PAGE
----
Scale for Contraversive Pushing
The SCP was developed by Karnath et al28 and is based on Davies'5 definition of pusher syndrome. The English translation of the SCP was published in 2000.29 The original German language version was later published in 2001.28 The SCP assesses patients in both seated and standing positions, assessing 3 components of contraversive lateropulsion: (1) symmetry of spontaneous body posture, (2) the use of nonparetic extremities (leg or arm) to push by abduction and extension thrust, and (3) the degree of resistance to passive correction of the tilted posture. The individual is considered to exhibit lateropulsion if each component has a minimum score of 1; however, a modified cutoff criterion of more than 0 has been frequently used to improve sensitivity and specificity (Table 2).7,15,25,30
Three articles that analyzed the SCP were included in the systematic review.14,15,27 A study by Baccini et al14 examined reliability, internal consistency, and criterion validity using clinical diagnosis by an expert as the reference standard (Table 3).14 Testers had moderate agreement using the original criterion for diagnosing contraversive lateropulsion (each component >1); however, a modified cutoff criterion (>0 on each SCP component) improved agreement between the expert's clinical diagnosis and the SCP score.14 Because of a sample size under 30 for the study, the COSMIN checklist shows poor-quality assessment for reliability, internal consistency, and criterion validity.18
Beyond their examination of psychometric properties of the SCP, Baccini et al15 also examined diagnostic agreement between SCP and clinical diagnosis with 3 cutoff criteria. The more conservative criterion (each component >1) yielded 6 false-negative results; however, the modified criteria (>0 on each SCP component) resulted in 2 misdiagnoses.18 Moderate construct validity was observed between the SCP component and total scores with the Barthel Index, the balance subscore of the Fugl-Meyer Assessment Scale, and the subscore of the mobility section of the motor assessment chart developed by Lindmark and Hamrin.31 The modified cutoff criteria (each component >0) yielded the highest sensitivity and positive predictive values.15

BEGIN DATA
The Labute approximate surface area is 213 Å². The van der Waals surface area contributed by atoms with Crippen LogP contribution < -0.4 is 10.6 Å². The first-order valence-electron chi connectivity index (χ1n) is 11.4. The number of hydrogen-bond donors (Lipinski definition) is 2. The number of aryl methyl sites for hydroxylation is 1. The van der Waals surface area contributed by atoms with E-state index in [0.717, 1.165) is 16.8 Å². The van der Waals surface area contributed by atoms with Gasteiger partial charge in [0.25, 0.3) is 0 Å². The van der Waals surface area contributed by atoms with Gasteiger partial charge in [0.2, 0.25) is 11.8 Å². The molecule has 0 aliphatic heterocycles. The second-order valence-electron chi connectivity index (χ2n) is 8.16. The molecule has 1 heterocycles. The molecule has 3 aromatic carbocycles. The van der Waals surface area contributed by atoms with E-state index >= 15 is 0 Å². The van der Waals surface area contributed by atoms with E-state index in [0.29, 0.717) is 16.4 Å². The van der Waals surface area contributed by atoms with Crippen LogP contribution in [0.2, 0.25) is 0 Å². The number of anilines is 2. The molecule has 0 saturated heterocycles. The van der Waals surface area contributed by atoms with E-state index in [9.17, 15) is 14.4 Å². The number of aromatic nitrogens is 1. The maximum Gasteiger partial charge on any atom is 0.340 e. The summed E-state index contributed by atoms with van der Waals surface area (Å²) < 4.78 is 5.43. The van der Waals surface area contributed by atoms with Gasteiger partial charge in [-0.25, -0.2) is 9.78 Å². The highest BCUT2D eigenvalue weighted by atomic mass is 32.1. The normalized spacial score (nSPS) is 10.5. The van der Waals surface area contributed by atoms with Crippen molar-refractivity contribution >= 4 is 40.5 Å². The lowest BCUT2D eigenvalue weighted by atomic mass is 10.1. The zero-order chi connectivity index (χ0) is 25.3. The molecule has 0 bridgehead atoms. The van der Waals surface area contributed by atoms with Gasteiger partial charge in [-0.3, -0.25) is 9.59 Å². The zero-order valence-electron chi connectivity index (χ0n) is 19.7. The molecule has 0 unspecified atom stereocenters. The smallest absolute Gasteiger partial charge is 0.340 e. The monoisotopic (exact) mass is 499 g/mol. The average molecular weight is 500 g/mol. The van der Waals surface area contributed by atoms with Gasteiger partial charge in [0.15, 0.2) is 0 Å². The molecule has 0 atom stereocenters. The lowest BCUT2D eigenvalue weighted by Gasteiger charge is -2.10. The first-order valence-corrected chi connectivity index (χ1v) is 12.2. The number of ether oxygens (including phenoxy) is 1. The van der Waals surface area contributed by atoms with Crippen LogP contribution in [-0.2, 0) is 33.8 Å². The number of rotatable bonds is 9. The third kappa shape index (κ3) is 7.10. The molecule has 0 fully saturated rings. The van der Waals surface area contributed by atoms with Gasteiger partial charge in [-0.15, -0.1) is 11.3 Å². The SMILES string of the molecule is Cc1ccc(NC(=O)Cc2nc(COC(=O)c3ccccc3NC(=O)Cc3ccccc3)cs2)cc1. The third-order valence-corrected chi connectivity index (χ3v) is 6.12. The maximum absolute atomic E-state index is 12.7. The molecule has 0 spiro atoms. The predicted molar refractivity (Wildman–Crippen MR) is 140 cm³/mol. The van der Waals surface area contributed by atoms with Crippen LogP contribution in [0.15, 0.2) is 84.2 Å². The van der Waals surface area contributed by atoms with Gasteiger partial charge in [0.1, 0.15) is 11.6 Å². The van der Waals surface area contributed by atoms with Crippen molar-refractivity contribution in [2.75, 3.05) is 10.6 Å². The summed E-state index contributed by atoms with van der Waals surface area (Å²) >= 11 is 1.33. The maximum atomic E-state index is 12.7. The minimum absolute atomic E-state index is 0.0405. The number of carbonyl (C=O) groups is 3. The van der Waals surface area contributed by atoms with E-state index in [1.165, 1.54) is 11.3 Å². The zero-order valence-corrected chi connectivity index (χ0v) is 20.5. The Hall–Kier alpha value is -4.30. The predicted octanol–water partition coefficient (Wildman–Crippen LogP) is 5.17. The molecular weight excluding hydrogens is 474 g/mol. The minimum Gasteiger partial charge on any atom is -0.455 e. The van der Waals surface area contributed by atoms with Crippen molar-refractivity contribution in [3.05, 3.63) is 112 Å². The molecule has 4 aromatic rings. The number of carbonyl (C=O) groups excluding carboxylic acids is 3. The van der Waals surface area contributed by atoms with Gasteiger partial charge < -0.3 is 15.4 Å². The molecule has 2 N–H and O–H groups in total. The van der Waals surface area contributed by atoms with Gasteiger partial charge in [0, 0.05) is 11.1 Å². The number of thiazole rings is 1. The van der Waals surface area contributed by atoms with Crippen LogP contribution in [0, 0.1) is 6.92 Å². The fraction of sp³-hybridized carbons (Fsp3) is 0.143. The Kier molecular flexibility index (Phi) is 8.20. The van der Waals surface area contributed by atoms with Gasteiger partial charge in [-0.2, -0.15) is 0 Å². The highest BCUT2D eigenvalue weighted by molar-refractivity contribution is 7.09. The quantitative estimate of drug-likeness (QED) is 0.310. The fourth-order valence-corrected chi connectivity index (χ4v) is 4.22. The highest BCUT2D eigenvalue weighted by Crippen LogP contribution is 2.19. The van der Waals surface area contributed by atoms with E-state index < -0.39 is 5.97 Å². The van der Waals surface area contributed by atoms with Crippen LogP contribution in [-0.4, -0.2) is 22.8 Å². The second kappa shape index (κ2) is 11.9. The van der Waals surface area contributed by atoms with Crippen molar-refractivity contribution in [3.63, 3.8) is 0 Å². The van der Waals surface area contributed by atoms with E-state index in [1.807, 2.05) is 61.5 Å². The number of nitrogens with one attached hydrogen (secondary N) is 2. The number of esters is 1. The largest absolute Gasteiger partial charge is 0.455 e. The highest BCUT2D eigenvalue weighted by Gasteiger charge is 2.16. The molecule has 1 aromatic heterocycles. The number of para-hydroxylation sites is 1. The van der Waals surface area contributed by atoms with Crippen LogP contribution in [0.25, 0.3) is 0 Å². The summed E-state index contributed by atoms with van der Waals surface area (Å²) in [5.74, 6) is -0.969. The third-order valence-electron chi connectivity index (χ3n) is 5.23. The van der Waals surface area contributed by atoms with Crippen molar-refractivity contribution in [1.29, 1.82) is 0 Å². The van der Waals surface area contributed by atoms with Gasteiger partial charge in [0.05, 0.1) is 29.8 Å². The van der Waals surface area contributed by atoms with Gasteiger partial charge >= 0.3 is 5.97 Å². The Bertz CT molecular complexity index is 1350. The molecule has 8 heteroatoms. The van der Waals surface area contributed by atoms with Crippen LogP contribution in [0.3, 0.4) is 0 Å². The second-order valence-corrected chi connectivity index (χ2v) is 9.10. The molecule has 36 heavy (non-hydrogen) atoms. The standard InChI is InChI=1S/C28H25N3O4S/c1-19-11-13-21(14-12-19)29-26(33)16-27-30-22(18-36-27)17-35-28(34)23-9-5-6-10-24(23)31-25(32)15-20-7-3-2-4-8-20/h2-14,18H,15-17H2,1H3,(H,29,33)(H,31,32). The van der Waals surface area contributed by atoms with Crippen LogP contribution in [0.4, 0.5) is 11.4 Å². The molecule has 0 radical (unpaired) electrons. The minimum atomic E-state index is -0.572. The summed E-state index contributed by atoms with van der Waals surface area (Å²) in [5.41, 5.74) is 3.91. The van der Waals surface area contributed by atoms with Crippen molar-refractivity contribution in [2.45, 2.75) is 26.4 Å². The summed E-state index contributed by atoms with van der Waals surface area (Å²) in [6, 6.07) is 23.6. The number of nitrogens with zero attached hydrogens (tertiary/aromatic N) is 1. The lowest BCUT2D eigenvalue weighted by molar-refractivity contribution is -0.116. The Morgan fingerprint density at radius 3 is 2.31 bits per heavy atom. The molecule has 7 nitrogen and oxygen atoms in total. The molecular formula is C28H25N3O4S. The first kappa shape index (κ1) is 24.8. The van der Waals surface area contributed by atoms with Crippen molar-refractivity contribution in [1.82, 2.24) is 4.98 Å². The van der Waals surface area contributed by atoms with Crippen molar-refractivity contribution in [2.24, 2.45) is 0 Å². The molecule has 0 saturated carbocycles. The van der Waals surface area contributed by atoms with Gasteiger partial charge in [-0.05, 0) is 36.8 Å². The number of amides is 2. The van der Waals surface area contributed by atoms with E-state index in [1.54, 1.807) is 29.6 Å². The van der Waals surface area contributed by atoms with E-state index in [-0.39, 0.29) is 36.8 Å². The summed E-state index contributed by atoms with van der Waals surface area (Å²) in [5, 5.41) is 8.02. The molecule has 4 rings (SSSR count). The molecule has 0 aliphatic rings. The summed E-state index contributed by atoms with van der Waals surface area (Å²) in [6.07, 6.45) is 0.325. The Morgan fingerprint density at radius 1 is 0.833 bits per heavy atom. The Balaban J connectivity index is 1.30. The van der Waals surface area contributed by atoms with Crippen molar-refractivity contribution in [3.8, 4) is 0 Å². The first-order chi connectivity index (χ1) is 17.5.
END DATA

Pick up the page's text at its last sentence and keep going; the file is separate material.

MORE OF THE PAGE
A 2014 study by Bergmann et al27 provides the first investigation in which multiple tools for contraversive lateropulsion evaluation were directly compared. When comparing the SCP to the BLS, 22.5% of cases resulted in inconsistent classification, with more false negatives observed with the SCP. These tools demonstrated moderate diagnostic agreement on the basis of the modified criterion (cutoff >0) and on detecting pre- and postintervention changes.27 The COSMIN checklist yielded a result of poor reliability secondary to small sample size (Table 4).
The cross-cultural validity of the SCP has not yet been considered in the translation from the original language of German into English. A formal description of the translation process including the number of translators, their expertise, and whether the process included forward and backward translation was not provided.4,32 Baccini et al14,15 did not describe which translation was used in their studies performed in Italy.
The original SCP did not provide a detailed guide for its administration or verbal instructions that should be provided. Karnath et al33 later clarified how to test the amount of extension and abduction of the nonparetic extremities. Findings from Baccini et al14,15 and Bergmann et al27 suggest an a posteriori change in the criterion for diagnosing contraversive lateropulsion (each component <0 instead of <1). Despite improvements in the sensitivity and consistency of classification with the SCP, the BLS appears to be more responsive. Future study requires larger sample sizes.
Swedish Scale for Contraversive Pushing
Hallin et al26 translated the SCP into Swedish, resulting in the S-SCP. The S-SCP is equivalent to the original scale, with the exception of modified verbal instruction for patients to when assessing resistance to passive correction of tilted posture.
Good interrater reliability was reported for the total S-SCP score and for each of the 6 postures assessed (Table 3).26 A sample size under 30 led to a poor-quality rating by the COSMIN checklist.26